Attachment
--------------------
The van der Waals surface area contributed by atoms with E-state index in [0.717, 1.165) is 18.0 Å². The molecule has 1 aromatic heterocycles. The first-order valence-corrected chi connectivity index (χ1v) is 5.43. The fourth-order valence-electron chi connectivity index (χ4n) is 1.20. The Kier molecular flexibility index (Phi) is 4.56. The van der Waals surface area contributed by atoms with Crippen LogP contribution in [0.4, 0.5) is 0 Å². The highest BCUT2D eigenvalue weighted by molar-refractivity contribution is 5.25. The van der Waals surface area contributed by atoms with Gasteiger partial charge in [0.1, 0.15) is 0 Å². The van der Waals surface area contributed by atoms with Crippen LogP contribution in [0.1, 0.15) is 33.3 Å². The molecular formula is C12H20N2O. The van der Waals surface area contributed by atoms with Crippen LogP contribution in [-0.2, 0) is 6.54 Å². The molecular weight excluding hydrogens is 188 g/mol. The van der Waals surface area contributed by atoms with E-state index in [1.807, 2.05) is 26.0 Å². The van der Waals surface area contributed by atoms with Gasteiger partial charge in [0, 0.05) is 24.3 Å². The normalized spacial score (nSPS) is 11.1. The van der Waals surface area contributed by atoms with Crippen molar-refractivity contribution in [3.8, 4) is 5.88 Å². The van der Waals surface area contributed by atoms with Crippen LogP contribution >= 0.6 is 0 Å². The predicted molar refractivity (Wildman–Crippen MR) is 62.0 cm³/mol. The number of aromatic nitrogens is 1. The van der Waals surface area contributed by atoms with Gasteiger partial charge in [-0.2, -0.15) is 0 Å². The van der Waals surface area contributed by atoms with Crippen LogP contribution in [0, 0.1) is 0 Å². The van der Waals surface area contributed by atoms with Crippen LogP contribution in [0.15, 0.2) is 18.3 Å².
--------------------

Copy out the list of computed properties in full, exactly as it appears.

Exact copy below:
The van der Waals surface area contributed by atoms with E-state index in [0.717, 1.165) is 18.0 Å². The molecule has 1 aromatic heterocycles. The first-order valence-corrected chi connectivity index (χ1v) is 5.43. The fourth-order valence-electron chi connectivity index (χ4n) is 1.20. The Kier molecular flexibility index (Phi) is 4.56. The van der Waals surface area contributed by atoms with Crippen LogP contribution in [0.4, 0.5) is 0 Å². The highest BCUT2D eigenvalue weighted by molar-refractivity contribution is 5.25. The van der Waals surface area contributed by atoms with Gasteiger partial charge in [0.1, 0.15) is 0 Å². The van der Waals surface area contributed by atoms with Crippen LogP contribution in [0.1, 0.15) is 33.3 Å². The molecular formula is C12H20N2O. The van der Waals surface area contributed by atoms with Crippen LogP contribution in [-0.2, 0) is 6.54 Å². The molecular weight excluding hydrogens is 188 g/mol. The van der Waals surface area contributed by atoms with E-state index in [1.807, 2.05) is 26.0 Å². The van der Waals surface area contributed by atoms with Gasteiger partial charge in [0, 0.05) is 24.3 Å². The normalized spacial score (nSPS) is 11.1. The van der Waals surface area contributed by atoms with Crippen molar-refractivity contribution in [3.8, 4) is 5.88 Å². The van der Waals surface area contributed by atoms with Crippen LogP contribution >= 0.6 is 0 Å². The predicted molar refractivity (Wildman–Crippen MR) is 62.0 cm³/mol. The number of aromatic nitrogens is 1. The van der Waals surface area contributed by atoms with Gasteiger partial charge in [-0.2, -0.15) is 0 Å². The van der Waals surface area contributed by atoms with Crippen LogP contribution in [0, 0.1) is 0 Å². The van der Waals surface area contributed by atoms with Crippen LogP contribution in [0.15, 0.2) is 18.3 Å².